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Saturday, April 2, 2016

2016 JAPAN SAKURA ADVENTURE: Day 6--Hiroshima to Shikoku Island

Hotel Century 21 Hiroshima is a decent hotel, but needs a makeover  It is in close walking distance from Hiroshima Station.  The cost should be around $100/night.  

Two negatives:
  • There is no in-room WiFi.  You need to work on the lobby floor.
  • First, the remote control is in Japanese.  I don't read Japanese.  At night, in bed, I thought I was changing the volume, and all of a sudden I got a graphic "adult" film.  So I immediately turned off the TV and went to sleep.  The next morning I turned on the TV, and the same show was still playing.  I wondered if I would be charged for 7 hours of this film.  I went down to report that I made a mistake.  The person at this desk smiled and wiped the possible charge off my bill
  • Breakfast was modest, but better than any free breakfast in the USA.  However, the Hampton Inn in Vacaville, where our golf group will again stay next month, has a pretty good assortment, including making your own waffle.
We then caught the bus to Shikoku Island.  This was a wonderfully relaxing day.  I'm sure I saw more cherry blossom trees today than the sum total of whatever else I viewed in the past.  Full mountains were filled, so were a bunch of river/stream banks and valleys.  For much of the trip, there were wows from the right, ohhhh from the left, and so on, for the Sakura today is at peak from Tokyo to Fukuoka.  The ride took a total of 4 hours.

The Seto Inland Sea has 600 islands, and we travelled along the  40-mile Shimanami Kaido, also known as the Nishiseto Expressway, first opened in 1999.  There is a series of bridges, the last and longest being the 2.5 mile Kurushima-Kaikyo Bridge, the longest suspension bridge in the world:

I found it touching that our guide, Yuko, when talking about those bridges, ended by saying the country is proud of the fine work done by their civil engineers.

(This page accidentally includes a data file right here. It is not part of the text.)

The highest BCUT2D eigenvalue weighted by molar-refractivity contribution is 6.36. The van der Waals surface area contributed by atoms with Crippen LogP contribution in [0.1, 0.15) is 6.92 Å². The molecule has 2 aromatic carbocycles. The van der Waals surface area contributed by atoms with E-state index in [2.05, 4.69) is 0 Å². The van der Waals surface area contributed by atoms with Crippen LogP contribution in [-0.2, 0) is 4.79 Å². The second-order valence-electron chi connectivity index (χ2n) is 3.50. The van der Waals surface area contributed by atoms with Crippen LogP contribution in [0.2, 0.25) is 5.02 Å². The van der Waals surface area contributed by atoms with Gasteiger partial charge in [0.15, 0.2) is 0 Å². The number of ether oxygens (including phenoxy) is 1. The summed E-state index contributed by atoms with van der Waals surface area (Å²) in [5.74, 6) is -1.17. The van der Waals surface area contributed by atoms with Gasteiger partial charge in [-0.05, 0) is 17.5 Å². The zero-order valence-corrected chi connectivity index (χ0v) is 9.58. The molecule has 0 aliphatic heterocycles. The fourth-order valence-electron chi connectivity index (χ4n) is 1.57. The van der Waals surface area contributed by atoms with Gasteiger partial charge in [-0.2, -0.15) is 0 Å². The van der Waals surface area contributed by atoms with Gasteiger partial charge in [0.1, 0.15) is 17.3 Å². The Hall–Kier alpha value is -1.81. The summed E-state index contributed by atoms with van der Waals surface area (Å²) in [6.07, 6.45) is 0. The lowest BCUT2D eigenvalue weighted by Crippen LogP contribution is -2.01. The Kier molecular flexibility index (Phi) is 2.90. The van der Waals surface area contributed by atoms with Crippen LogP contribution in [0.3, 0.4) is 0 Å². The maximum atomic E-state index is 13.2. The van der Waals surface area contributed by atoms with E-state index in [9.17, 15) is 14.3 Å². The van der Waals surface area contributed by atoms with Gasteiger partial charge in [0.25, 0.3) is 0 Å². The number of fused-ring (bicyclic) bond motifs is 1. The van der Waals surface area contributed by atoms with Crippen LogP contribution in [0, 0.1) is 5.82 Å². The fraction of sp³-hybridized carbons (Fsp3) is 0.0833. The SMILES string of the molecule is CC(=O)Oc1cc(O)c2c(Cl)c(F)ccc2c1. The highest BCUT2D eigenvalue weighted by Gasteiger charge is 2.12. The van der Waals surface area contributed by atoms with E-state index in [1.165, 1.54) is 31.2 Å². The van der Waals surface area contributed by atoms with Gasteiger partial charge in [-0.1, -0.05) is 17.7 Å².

Also accompanying us is a wife-husband Panda travel escorts, Arlene and Gilbert, from Hawaii:

Our first stop was at the Oyamazumi Shrine, where the National Treasure Hall is located, kind of a Peace and War combo, for here are located a collection of samurai swords and battle armor.  These go back to before 1000AD.   I did not realize some of these swords had such long handles:

At the shrine:
  • See those white paper notes?  For a dollar, you can buy your fortune, and if you don't like what it says, you tie it on these trees and, perhaps, purchase another one.
  • That branch you see in middle above the group is part of a really old tree.

That is from this 2600 year old camphor tree:

There is a more senior 3000 year old tree on these grounds, which perhaps not coincidentally is the same age as Japan's oldest hot spring in Dogo, where we will be staying today.  We are talking a millennium before Jesus Christ.  Interesting that there are around 3000 onsens in Japan.
There is also an ocean exhibit here, and I can't read Japanese, but I think these are the male reproductive organs of various types of whales, longer than a yard:

Yoko then announced that our next stop, not listed in our itinerary, would be to a towel factory and museum.  We said, what?  She said, you'll love it!

Towel Museum Ichihiro was an unexpected pleasure.  Their theme:  The Joy and Surprise of Discovery.  There is a vast garden and most of the flowers are yellow:

That building doesn't look like much, but there are five stories and at least a hundred yards left to right.    They manufacture towels, the museum is surprising and the meal we had was Chinese, with French jazz and classical music:

However, in addition to the brown bowl above, I was served a special tray because I told them I was allergic to crustaceans:

It was like getting served Chinese cuisine in a posh, upscale French restaurant.  The museum was colorful and featured Moomin:

Who or what is/are Moomin?  No, nothing to do with Hello Kitty.  Moomin is Swedish with a Finnish illustrator and first came out in 1945.

Incidentally, the towels made and sold here are Imabari, perhaps the finest in the world, for hotels like Ritz-Carlton and Four Seasons purchase their towels from this company.  I was given a hand towel, for in Japan the restrooms have no paper napkins, so you need to carry you own something.

I ended my visit with a cappuccino and another yellow view:

We ended the day by checking into Dogo Onsen Chaharu, where I took a walk.  Bumped into two from the Panda group, Gary and Amy:

Above, a typical hanami.  I should note that my Blue Bar Pigeon also showed up here in Matsuyama.

I then went to the hotel onsen and had a glass of sake at the outdoor area where the wind and 50-ish temperature balanced the hot soak.  I was almost alone, kind of symptomatic of the gridlock faced today in Kyoto, Tokyo and other parts of more popular Japan, while our tour was unhindered.

The group then was served an assortment of local specialties for dinner:

I found the dinner to be okay, but not any more.  The Ehime beef was more like American roundsteak. What surprised me most was that I had a beer with my meal, while none of the 27 others had any alcohol.

Tomorrow, on to Kochi.


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